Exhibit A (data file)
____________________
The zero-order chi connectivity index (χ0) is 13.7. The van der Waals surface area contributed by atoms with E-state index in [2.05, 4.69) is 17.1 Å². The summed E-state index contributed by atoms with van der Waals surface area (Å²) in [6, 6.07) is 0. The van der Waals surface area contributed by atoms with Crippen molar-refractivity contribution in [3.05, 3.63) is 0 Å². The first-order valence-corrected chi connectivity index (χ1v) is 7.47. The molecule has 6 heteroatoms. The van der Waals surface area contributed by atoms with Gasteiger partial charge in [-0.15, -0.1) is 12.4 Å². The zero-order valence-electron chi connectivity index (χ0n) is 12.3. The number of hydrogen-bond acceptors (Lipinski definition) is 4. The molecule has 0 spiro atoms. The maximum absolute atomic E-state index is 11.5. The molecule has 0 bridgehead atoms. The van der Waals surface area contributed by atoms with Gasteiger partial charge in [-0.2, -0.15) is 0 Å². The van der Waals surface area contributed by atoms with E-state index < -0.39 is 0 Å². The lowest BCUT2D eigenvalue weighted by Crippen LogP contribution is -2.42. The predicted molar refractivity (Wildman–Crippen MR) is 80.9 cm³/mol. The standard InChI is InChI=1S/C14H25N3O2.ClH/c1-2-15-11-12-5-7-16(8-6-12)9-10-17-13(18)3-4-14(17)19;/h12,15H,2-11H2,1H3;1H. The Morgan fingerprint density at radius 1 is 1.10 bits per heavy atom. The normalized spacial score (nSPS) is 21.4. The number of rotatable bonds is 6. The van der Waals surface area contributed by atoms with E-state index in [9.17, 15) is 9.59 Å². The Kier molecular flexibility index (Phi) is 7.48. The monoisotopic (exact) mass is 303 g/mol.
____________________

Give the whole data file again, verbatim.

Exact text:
The zero-order chi connectivity index (χ0) is 13.7. The van der Waals surface area contributed by atoms with E-state index in [2.05, 4.69) is 17.1 Å². The summed E-state index contributed by atoms with van der Waals surface area (Å²) in [6, 6.07) is 0. The van der Waals surface area contributed by atoms with Crippen molar-refractivity contribution in [3.05, 3.63) is 0 Å². The first-order valence-corrected chi connectivity index (χ1v) is 7.47. The molecule has 6 heteroatoms. The van der Waals surface area contributed by atoms with Gasteiger partial charge in [-0.15, -0.1) is 12.4 Å². The zero-order valence-electron chi connectivity index (χ0n) is 12.3. The number of hydrogen-bond acceptors (Lipinski definition) is 4. The molecule has 0 spiro atoms. The maximum absolute atomic E-state index is 11.5. The molecule has 0 bridgehead atoms. The van der Waals surface area contributed by atoms with Gasteiger partial charge in [-0.2, -0.15) is 0 Å². The van der Waals surface area contributed by atoms with E-state index < -0.39 is 0 Å². The lowest BCUT2D eigenvalue weighted by Crippen LogP contribution is -2.42. The predicted molar refractivity (Wildman–Crippen MR) is 80.9 cm³/mol. The standard InChI is InChI=1S/C14H25N3O2.ClH/c1-2-15-11-12-5-7-16(8-6-12)9-10-17-13(18)3-4-14(17)19;/h12,15H,2-11H2,1H3;1H. The Morgan fingerprint density at radius 1 is 1.10 bits per heavy atom. The normalized spacial score (nSPS) is 21.4. The number of rotatable bonds is 6. The van der Waals surface area contributed by atoms with E-state index in [9.17, 15) is 9.59 Å². The Kier molecular flexibility index (Phi) is 7.48. The monoisotopic (exact) mass is 303 g/mol.